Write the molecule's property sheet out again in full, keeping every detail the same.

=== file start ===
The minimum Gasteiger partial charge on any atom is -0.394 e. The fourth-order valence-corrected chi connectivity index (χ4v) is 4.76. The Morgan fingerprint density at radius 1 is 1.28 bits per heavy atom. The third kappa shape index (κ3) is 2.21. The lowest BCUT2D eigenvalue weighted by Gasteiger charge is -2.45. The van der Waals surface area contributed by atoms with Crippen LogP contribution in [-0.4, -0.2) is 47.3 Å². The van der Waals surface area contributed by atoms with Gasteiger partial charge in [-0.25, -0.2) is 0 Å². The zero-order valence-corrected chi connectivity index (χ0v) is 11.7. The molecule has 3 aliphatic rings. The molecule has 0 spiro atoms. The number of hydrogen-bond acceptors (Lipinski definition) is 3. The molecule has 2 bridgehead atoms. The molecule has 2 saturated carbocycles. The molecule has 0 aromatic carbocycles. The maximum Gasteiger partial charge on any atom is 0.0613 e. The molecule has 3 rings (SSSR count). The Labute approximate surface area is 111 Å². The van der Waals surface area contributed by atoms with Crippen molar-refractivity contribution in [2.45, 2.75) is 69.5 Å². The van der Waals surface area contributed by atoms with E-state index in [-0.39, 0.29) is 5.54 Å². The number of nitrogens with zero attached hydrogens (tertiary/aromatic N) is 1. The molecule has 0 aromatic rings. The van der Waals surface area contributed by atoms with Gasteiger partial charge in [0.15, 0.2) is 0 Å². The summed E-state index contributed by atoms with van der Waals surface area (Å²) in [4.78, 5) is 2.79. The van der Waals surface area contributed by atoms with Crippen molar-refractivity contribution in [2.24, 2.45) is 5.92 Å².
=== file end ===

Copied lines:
The minimum Gasteiger partial charge on any atom is -0.394 e. The fourth-order valence-corrected chi connectivity index (χ4v) is 4.76. The Morgan fingerprint density at radius 1 is 1.28 bits per heavy atom. The third kappa shape index (κ3) is 2.21. The lowest BCUT2D eigenvalue weighted by Gasteiger charge is -2.45. The van der Waals surface area contributed by atoms with Crippen LogP contribution in [-0.4, -0.2) is 47.3 Å². The van der Waals surface area contributed by atoms with Gasteiger partial charge in [-0.25, -0.2) is 0 Å². The zero-order valence-corrected chi connectivity index (χ0v) is 11.7. The molecule has 3 aliphatic rings. The molecule has 0 spiro atoms. The number of hydrogen-bond acceptors (Lipinski definition) is 3. The molecule has 2 bridgehead atoms. The molecule has 2 saturated carbocycles. The molecule has 0 aromatic carbocycles. The maximum Gasteiger partial charge on any atom is 0.0613 e. The molecule has 3 rings (SSSR count). The Labute approximate surface area is 111 Å². The van der Waals surface area contributed by atoms with Crippen molar-refractivity contribution in [2.45, 2.75) is 69.5 Å². The van der Waals surface area contributed by atoms with E-state index in [-0.39, 0.29) is 5.54 Å². The number of nitrogens with zero attached hydrogens (tertiary/aromatic N) is 1. The molecule has 0 aromatic rings. The van der Waals surface area contributed by atoms with Gasteiger partial charge in [0.15, 0.2) is 0 Å². The summed E-state index contributed by atoms with van der Waals surface area (Å²) in [4.78, 5) is 2.79. The van der Waals surface area contributed by atoms with Crippen molar-refractivity contribution in [2.24, 2.45) is 5.92 Å².